1991 Complete HCV genomic sequence identified and conception of hybridization probes and primers to amplify viral genome by polymerase chain reaction (PCR). (Choo et al., 1991).


Hepatitis C virus (HCV) is a single-stranded RNA (Ribonucleic acid) virus. That means the genetic code of each virus particle is contained within one continuous piece of the nucleic acid RNA.

Hepatitis C is divided into six distinct genotypes with multiple subtypes in each genotype class. A genotype is a classification of a viruses based on the genetic material in the RNA strands of the virus.

The following is a list of the different genotypes of chronic Hepatitis C:

Genotype 1a, 1b, Genotype 2a, 2b, 2c and 2d, Genotype 3a, 3b, 3c, 3d, 3e and 3f.

Genotype 4a, 4b, 4c, 4d, 4e, 4f, 4g, 4h, 4i and 4j,Genotype 5a, Genotype 6a.

Genotype 1 is the most common type and the most difficult to treat.

IDUs are at a particular risk of Super infection (where a cell previously infected by one virus becomes co-infected with a different strain of the virus which is highly mutable) (Table 1).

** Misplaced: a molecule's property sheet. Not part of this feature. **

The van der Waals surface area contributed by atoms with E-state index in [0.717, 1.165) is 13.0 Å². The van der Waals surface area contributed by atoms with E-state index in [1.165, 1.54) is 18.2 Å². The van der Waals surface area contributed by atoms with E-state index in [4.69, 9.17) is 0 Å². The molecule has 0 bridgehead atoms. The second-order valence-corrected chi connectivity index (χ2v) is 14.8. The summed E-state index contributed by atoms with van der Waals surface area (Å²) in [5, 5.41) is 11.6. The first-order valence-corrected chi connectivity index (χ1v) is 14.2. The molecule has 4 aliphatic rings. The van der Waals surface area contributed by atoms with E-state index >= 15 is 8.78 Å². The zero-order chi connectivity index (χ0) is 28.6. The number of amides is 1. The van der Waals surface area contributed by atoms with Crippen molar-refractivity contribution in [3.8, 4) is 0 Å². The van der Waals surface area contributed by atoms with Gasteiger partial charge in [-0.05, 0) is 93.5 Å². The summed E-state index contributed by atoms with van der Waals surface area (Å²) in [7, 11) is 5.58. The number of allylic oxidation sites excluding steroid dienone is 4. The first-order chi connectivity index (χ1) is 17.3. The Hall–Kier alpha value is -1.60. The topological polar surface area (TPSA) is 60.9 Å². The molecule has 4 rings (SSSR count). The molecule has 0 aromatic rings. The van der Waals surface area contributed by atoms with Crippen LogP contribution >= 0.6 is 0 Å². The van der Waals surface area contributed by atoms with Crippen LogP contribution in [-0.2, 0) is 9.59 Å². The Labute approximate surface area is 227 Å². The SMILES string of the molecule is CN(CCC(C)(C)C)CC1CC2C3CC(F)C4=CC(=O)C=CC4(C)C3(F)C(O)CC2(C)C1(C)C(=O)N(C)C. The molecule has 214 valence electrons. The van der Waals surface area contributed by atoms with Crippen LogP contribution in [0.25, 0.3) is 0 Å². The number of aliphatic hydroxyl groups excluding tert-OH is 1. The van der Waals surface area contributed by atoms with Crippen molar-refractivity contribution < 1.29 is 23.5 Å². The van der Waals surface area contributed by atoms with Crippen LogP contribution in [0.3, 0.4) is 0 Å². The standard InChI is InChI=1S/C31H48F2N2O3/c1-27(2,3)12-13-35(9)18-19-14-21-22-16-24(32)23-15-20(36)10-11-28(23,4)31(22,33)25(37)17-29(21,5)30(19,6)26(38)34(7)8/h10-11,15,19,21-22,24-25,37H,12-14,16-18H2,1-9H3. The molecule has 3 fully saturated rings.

Year  Drug Comments Genotype SVR & comments
2016 Zepatier Elbasvir and Grazoprevir combined 1-4 Up to 97% SVR for genotype 1.
Up to 100 % for genotype 4.
Epclusa Sofosbuvir/Velpatasvir 1-6 98% SVR for Genotype 2 and 3.
2015 Daklinza Daclatasvir 3 Reduced SVR in genotype 3 patients with cirrhosis. For use with sofosbuvir.
Technivie Ombitasvir, Paritaprevir and Ritonavir) 4 In combination with ribavirin
2014 Harvoni Ledipasvir/Sofosbuvir 1 The first pill to be given once-daily. no requirement for interferon or ribavirin
Viekira Pak Ombitasvir/Paritaprevir/Ritonavir and Dasabuvir 1  --
2013 Olysio Simeprevir  -- In combination with peginterferonalfa and ribavirin or in combination with Sofosbuvir
Sovaldi Sofosbuvir 1,2,3,4 used in combination with ribavirin or with pegylated interferon and ribavirin
2011     Victrelis Boceprevir 1 In combination with peginterferonalfa and ribavirin
Incivek Telaprevir 1 With peginterferonalfa and ribavirin
Pegasys Peginterferon alfa-2a  --  --
Pegintron Peginterferon alfa-2b  --  --
Rebetol Ribavirin  -- Interferon alfa-2b.
1997 Infergen Interferon alfacon-1  -- Injection.
1991 Intron  --  -- Credited with the status of being the first Hepatitis C treatment.

Table 1.
List of drugs approved for HCV treatment and the year they were approved and relevant information

Clinical Picture